OF JUDGMENT: 02/027/2015
COUNTY CIRCUIT COURT HON. ROGER B. HELFRICH, TRIAL JUDGE
ATTORNEY FOR APPELLANT: SHAWN RICHARD O'HARA (PRO SE)
ATTORNEYS FOR APPELLEE: R. LANE DOSSETT L. CLARK HICKS JR.
GRIFFIS, P.J., BARNES AND WILSON, JJ.
On February 7, 2014, Shawn O'Hara was walking across
South 28th Avenue in Hattiesburg when the street suddenly
caved in and his left leg went under the street to his knee.
O'Hara managed to avoid oncoming traffic and crawl out of
the road, and an ambulance transported him to the emergency
room. Almost a year later, O'Hara filed suit
against the City of Hattiesburg in the Forrest County Circuit
Court. He alleges that he is entitled to recover $300, 000 in
actual damages, including past and future medical expenses,
pain and suffering damages, and $280, 000 in lost earnings on
his third motion picture, Dixie Lady, the film's
production apparently having been derailed by his injuries.
O'Hara also demands $24, 700, 000 in punitive damages.
The circuit court dismissed O'Hara's complaint
without prejudice for insufficient service of process and
failure to provide proper pre-suit notice under the
Mississippi Tort Claims Act (MTCA). The court also denied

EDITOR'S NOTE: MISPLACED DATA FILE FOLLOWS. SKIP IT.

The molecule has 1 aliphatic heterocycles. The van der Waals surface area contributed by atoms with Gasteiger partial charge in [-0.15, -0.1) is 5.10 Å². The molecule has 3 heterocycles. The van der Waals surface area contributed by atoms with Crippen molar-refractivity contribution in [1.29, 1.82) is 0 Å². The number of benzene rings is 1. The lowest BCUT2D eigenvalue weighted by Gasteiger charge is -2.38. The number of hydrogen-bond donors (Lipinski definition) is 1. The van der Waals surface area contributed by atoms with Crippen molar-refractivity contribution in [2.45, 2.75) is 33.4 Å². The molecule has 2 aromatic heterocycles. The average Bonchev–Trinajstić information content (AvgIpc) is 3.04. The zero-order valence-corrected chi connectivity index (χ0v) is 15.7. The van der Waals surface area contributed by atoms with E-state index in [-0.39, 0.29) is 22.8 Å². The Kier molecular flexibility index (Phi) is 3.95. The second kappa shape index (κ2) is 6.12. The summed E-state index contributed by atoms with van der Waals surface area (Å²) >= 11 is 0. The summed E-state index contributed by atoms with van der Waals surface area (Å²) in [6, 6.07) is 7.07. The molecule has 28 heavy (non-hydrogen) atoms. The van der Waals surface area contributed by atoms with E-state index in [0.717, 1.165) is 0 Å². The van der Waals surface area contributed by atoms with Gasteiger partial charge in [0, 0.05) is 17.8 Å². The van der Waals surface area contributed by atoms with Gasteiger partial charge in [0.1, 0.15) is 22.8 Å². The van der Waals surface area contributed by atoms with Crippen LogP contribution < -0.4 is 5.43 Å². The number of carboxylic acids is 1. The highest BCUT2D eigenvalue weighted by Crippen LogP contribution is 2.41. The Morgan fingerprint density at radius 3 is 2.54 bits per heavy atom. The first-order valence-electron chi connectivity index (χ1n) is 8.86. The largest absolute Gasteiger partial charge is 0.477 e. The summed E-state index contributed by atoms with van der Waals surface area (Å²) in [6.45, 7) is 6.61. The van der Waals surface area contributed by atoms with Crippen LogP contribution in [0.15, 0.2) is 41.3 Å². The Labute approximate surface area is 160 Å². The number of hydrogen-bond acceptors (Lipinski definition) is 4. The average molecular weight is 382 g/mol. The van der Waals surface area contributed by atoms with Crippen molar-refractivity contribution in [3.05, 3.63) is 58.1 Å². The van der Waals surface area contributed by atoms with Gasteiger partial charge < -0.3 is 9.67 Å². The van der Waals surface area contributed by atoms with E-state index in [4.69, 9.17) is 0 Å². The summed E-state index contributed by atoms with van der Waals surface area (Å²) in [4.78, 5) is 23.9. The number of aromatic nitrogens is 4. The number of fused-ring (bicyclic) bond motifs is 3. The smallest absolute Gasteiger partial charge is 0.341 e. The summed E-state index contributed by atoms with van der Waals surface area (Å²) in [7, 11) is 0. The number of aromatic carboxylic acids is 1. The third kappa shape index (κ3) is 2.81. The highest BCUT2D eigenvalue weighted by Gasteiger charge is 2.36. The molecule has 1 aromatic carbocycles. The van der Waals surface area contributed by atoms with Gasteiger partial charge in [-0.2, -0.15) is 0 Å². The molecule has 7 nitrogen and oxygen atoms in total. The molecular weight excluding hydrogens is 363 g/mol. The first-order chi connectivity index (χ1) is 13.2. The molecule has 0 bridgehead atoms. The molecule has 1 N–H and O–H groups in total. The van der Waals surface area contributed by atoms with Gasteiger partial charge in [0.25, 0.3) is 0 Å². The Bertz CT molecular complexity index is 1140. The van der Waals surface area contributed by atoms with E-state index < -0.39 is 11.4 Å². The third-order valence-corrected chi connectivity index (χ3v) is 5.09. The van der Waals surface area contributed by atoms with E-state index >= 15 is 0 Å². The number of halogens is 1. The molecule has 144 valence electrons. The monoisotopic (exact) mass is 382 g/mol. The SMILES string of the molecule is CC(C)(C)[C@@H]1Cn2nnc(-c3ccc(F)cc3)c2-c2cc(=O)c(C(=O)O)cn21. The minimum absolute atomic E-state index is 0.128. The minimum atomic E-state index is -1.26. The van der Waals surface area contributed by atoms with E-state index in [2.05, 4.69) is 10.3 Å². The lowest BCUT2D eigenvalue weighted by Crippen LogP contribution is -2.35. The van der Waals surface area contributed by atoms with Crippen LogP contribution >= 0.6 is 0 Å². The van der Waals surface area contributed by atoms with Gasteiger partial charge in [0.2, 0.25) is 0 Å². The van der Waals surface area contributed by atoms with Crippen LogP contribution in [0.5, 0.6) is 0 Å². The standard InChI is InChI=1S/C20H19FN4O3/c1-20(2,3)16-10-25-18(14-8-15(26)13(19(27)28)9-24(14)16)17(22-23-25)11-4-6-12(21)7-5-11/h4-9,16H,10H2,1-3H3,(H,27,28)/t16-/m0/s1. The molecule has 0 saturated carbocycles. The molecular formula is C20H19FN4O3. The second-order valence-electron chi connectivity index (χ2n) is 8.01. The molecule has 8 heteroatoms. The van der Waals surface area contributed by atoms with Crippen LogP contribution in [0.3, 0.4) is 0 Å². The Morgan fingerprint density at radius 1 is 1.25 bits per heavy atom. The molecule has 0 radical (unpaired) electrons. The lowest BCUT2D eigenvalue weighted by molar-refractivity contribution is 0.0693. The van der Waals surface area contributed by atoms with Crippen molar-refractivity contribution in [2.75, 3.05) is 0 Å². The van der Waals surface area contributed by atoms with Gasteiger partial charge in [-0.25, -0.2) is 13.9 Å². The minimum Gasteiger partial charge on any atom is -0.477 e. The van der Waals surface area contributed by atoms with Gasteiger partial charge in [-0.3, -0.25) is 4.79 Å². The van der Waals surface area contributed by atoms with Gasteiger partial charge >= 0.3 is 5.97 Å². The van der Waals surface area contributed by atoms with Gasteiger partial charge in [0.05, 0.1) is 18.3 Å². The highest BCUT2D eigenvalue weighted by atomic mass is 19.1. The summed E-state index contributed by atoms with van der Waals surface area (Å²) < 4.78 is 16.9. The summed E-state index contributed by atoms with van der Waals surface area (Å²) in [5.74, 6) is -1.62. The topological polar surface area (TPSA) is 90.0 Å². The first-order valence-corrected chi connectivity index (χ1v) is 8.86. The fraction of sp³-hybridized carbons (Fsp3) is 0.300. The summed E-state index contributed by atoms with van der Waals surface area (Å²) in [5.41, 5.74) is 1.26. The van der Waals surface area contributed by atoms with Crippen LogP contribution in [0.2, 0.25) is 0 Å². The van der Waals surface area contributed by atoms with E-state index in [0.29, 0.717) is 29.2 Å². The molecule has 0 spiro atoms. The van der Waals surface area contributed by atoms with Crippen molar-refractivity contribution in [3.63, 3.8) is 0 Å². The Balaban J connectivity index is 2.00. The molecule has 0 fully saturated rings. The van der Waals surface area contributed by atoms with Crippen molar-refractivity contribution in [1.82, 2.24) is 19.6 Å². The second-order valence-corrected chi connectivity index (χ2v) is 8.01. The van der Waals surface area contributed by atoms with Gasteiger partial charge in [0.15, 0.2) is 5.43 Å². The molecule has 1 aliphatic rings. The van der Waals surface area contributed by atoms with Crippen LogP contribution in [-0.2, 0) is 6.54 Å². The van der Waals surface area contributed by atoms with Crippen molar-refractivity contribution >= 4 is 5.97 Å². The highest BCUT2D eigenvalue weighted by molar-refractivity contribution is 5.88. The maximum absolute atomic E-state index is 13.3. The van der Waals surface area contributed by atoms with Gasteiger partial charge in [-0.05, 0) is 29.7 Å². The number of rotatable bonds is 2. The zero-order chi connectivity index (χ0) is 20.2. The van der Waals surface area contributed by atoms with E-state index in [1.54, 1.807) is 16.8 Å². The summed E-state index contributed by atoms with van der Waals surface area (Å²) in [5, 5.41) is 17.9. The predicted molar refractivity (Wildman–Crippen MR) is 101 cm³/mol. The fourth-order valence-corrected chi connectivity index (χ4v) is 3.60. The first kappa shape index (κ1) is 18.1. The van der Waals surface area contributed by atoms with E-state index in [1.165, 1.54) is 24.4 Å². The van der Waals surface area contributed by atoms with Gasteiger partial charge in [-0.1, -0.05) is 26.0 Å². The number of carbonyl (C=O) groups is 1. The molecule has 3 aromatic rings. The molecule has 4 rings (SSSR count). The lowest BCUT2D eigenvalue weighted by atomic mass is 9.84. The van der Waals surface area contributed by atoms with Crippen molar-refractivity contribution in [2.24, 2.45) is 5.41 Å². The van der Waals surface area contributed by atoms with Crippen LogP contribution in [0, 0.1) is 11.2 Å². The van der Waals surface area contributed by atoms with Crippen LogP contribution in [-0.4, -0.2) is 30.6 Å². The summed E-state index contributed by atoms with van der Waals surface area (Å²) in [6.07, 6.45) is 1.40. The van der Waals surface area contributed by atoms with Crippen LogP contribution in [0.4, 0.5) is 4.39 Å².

O'Hara's subsequent motion for reconsideration. For
the reasons that follow, we affirm the dismissal of the
action. Additional facts are discussed as necessary in the
course of our analysis.
Insufficient Service of Process
Mississippi Rule of Civil Procedure 4(d)(7) provides that
service of process on a municipal corporation shall be
"by delivering a copy of the summons and complaint to
the mayor or municipal clerk." O'Hara initially
served the city attorney's wife and later served the city
attorney. Neither attempt at service satisfied Rule 4(d)(7).
However, the circuit court dismissed the complaint for
insufficient service of process on March 2, 2015, only a
little over three weeks after the complaint was filed. Rule
4(h) provides that a plaintiff has 120 days in which to serve
the defendant. "[U]ntil that 120-day period has expired,
any attempt to seek dismissal on the grounds of defective
service clearly would be premature." McGinnis v.
Shalala, 2 F.3d 548, 551 (5th Cir. 1993) (applying then-
Federal Rule of Civil Procedure 4(j), subsequently relettered
as Rule 4(m)); accord State Farm Fire & Cas. Co. v.
Smith, 39 So.3d 1172, 1174 (Ala. Civ. App. 2009)
(applying Alabama Rule of Civil Procedure 4(b) and holding
that a trial court cannot dismiss a complaint for
insufficient service within the 120-day period permitted for
¶5. The record indicates that O'Hara served both the
mayor and the "acting city clerk" on April 30,
2015, only eighty-three days after he filed suit. O'Hara
thereby satisfied the requirements of Rule 4. Although he
effected service after the circuit court's order
dismissing the case, his motion for reconsideration was
pending, and he was still well within the 120-day period
allowed by Rule 4. The prior order dismissing the case was
premature to the extent it was based on insufficient service
of process. Therefore, we must determine whether dismissal
was proper because O'Hara failed to provide proper
pre-suit notice under the MTCA.